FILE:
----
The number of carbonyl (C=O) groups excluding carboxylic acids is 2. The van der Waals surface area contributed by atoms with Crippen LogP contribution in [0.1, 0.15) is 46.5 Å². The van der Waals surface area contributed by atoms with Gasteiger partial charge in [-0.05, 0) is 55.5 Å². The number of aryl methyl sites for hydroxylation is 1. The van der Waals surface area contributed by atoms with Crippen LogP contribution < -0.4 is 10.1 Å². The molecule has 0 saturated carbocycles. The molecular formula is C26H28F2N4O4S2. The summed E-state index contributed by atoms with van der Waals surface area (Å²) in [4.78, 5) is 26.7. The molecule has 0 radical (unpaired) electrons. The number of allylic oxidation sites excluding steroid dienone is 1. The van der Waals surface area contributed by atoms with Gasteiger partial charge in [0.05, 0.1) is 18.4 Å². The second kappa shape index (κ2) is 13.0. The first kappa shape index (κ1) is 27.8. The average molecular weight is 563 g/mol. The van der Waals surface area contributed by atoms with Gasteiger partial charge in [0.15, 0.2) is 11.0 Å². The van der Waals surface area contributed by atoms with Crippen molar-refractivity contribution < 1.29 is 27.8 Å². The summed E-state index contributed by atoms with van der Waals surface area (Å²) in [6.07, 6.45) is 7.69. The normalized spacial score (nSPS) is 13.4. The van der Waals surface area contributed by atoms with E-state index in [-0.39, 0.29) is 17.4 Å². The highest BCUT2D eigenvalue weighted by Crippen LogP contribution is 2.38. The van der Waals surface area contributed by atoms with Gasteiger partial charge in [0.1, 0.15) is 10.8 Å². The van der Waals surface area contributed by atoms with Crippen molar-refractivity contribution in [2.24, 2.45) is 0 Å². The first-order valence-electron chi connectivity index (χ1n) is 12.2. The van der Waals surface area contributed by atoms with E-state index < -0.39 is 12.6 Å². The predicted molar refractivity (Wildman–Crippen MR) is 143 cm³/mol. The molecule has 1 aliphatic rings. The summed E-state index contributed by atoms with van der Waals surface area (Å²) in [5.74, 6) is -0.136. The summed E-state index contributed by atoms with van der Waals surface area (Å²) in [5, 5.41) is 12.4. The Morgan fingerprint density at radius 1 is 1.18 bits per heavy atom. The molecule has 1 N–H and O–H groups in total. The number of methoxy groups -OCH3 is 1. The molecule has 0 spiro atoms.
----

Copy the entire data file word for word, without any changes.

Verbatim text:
The number of carbonyl (C=O) groups excluding carboxylic acids is 2. The van der Waals surface area contributed by atoms with Crippen LogP contribution in [0.1, 0.15) is 46.5 Å². The van der Waals surface area contributed by atoms with Gasteiger partial charge in [-0.05, 0) is 55.5 Å². The number of aryl methyl sites for hydroxylation is 1. The van der Waals surface area contributed by atoms with Crippen LogP contribution < -0.4 is 10.1 Å². The molecule has 0 saturated carbocycles. The molecular formula is C26H28F2N4O4S2. The summed E-state index contributed by atoms with van der Waals surface area (Å²) in [4.78, 5) is 26.7. The molecule has 0 radical (unpaired) electrons. The number of allylic oxidation sites excluding steroid dienone is 1. The van der Waals surface area contributed by atoms with Gasteiger partial charge in [0.05, 0.1) is 18.4 Å². The second kappa shape index (κ2) is 13.0. The first kappa shape index (κ1) is 27.8. The average molecular weight is 563 g/mol. The van der Waals surface area contributed by atoms with Gasteiger partial charge in [0.15, 0.2) is 11.0 Å². The van der Waals surface area contributed by atoms with Crippen molar-refractivity contribution < 1.29 is 27.8 Å². The summed E-state index contributed by atoms with van der Waals surface area (Å²) in [6.07, 6.45) is 7.69. The normalized spacial score (nSPS) is 13.4. The van der Waals surface area contributed by atoms with E-state index in [-0.39, 0.29) is 17.4 Å². The highest BCUT2D eigenvalue weighted by Crippen LogP contribution is 2.38. The van der Waals surface area contributed by atoms with Gasteiger partial charge in [0.1, 0.15) is 10.8 Å². The van der Waals surface area contributed by atoms with Crippen molar-refractivity contribution in [2.24, 2.45) is 0 Å². The first-order valence-electron chi connectivity index (χ1n) is 12.2. The van der Waals surface area contributed by atoms with E-state index < -0.39 is 12.6 Å². The predicted molar refractivity (Wildman–Crippen MR) is 143 cm³/mol. The molecule has 1 aliphatic rings. The summed E-state index contributed by atoms with van der Waals surface area (Å²) in [5.74, 6) is -0.136. The summed E-state index contributed by atoms with van der Waals surface area (Å²) in [5, 5.41) is 12.4. The Morgan fingerprint density at radius 1 is 1.18 bits per heavy atom. The molecule has 1 N–H and O–H groups in total. The number of methoxy groups -OCH3 is 1. The molecule has 0 spiro atoms.